Nutrition and Your Cholesterol




Cardiovascular disease (CVD) is currently the leading cause of death in adults, accounting for 31% of all deaths. Cholesterol is made in the liver and plays essential roles in the body such as the formation of bile acids, steroid hormones and vitamin D. However, too much of anything can be a bad thing and this is no different when it comes to cholesterol. Too high concentrations, known as hypercholesterolemia, is a primary, modifiable risk factor for CVD. Cholesterol concentrations are affected by many factors such as genetics, gender, age, physical activity, stress levels, medications and diet. When looking at cholesterol, it’s useful to look at two of the main subtypes of cholesterol (there are lots but we’ll only be discussing two of the main types):


1. Low density lipoprotein cholesterol known as LDL-C. This is commonly referred to as “bad cholesterol” due to is role in transporting and deposition cholesterol all around the body, including our arteries.


2. High density lipoprotein cholesterol known as HDL-C.This is commonly called “good cholesterol” as it helps bring fat and cholesterol back to the liver where it can be excreted. Both LDL-C and HDL-C play important role in our body.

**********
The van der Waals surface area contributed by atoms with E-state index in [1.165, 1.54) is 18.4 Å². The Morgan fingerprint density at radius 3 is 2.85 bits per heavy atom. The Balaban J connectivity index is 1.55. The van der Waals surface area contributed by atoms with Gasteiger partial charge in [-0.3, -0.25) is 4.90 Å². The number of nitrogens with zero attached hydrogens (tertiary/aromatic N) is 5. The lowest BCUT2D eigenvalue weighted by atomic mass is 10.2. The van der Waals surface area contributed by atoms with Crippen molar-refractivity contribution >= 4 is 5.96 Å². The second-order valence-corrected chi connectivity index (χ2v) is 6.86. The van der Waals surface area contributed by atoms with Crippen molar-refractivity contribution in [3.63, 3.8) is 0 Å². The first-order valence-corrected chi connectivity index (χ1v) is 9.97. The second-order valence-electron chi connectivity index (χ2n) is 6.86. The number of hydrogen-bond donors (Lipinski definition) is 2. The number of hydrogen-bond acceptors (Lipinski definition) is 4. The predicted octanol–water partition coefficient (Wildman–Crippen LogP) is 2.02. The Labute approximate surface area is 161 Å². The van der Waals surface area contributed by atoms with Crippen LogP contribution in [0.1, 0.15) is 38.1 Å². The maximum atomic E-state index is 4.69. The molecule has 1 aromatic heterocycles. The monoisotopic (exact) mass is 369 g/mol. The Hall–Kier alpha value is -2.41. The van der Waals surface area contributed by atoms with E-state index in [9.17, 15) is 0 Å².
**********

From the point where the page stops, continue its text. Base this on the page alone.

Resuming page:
We need both of them but we run into problems when there is too much LDL-C and too little HDL-C. Our diet, while only one piece in the jigsaw that makes up our cholesterol concentrations, can be a positive or negative. There is not one single dietary component that results in high cholesterol levels but rather a combination of factors which include high trans and saturated fat intakes coupled with low fibre and mono- and polyunsaturated fat intakes.


So what can you do on a daily basis to increase HDL-C and keep LDL-C within healthy ranges?


Eat Your Oats!


Oats contain a type of soluble fibre called beta-glucan. Oat beta-glucan can bind to cholesterol in the body and promote its excretion from the body, promoting lower LDL-C concentrations. Oats have been used for their cholesterol-lowering effects since the 1960s. Since then, lots of studies including meta analyses (this is one large analysis of lots of studies) have confirmed their usefulness. One meta-analysis reported that 3g of oat beta glucan reduced LDL and total cholesterol by 0.25mmol/L and 0.30mmol/L, respectively. A 4.2% reduction in LDL-C when 3.5g of oat beta glucan was consumed daily was reported in another meta-analysis. Another reason to enjoy porridge every day! You can also include oats by blending them into a smoothie or making our favourite porridge bread recipe.